So why do we need to run so much software? Think about the complexity of your system. In hardware you may have multi-core CPUs and GPUs, AI accelerators, advanced IO systems, complex memory systems, power controllers, and custom IP blocks. Each will be performing a critical function, delivering a capability, and consuming power. Each will have software to drive it. Each will implement some form of potentially sophisticated power management. So, you need an analysis capability that supports the full system operating with all components and sub-systems in concert in order to understand the full-chip power profile. Booting the OS alone can consume billions of cycles. Think about running the operating system, the system software, application software, and the power controller software. How accurately can you predict what the average power and the peak power will be at any particular point in time under the conditions of a full software payload? Power analysis is necessary to identify those workloads where power consumption exceeds power budget, with the ability to debug these scenarios and determine the root cause of the problems. Joe and Bryan illustrate the problem in the following sketch.
Turnaround time for an emulation power analysis flow is what really matters. This means the total time taken to execute the software workload, extract the power data, perform the data analysis, and be ready to go again, even with multiple iterations in one day. You have to look at the whole flow here, and power analysis at this scale is a data processing-intensive activity. This is where having the right tools makes all the difference.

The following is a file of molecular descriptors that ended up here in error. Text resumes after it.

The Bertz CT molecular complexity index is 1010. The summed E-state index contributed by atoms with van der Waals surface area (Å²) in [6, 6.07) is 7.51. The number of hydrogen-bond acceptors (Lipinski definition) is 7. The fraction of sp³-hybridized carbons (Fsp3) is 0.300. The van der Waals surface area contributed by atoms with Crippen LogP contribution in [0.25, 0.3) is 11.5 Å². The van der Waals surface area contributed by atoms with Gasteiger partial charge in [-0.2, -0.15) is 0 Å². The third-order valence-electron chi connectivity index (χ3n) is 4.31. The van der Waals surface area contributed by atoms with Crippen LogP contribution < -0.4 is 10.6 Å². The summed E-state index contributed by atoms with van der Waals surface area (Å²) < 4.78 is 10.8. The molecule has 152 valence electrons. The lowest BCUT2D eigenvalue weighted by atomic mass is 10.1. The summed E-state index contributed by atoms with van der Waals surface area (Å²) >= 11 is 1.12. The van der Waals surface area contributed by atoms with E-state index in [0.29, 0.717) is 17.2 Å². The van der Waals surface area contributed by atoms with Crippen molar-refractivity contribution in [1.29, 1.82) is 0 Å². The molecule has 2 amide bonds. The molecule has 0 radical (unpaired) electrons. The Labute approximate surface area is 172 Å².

To start with, ZeBu Empower is the industry’s fastest emulation system, which means you are able to run more of the software than with other solutions.
At the same time, ZeBu Empower delivers best-in-class power analysis capabilities that enable developers to “see” the full power activity profile across billions of cycles and accurately identify the power windows of interest. This is achieved at full speed. Secondly, power windows can be explored at a finer grain with higher fidelity, zooming into millions of cycles to explore power cycles and measure average power and peak power to within 95% accuracy. Finally, zooming in further using the power cycles, to extract smaller power windows of interest, full RTL power analysis, and gate-level power sign-off, is possible in concert with the industry-leading power sign-off solution, Synopsys PrimePower.
As for power data-processing performance, ZeBu Empower works with scalable server configurations to deliver the fastest data processing solution and highest performance power verification engines that enable multiple iterations per day with actionable power profiling in the context of the full design and its software workload. With ZeBu Empower, software and hardware designers can utilize the power profiles to identify substantial power improvement opportunities for dynamic and leakage power much earlier.
As Joe and Bryan put it, “Verification is a resource-limited quest to find as many bugs as possible before tapeout.” Bugs in the power management functionality of a device can be catastrophic. Missing your power targets can be equally catastrophic if this is only realized when you get the silicon back. At the same time, you don’t want to wait until you have the silicon back to validate and debug your power management software. You are going to need pre-silicon methodologies and tools that enable accurate power analysis to be performed by running realistic software for the system. Power analysis using ZeBu Empower is the best and the fastest way to achieve this at system-level scale.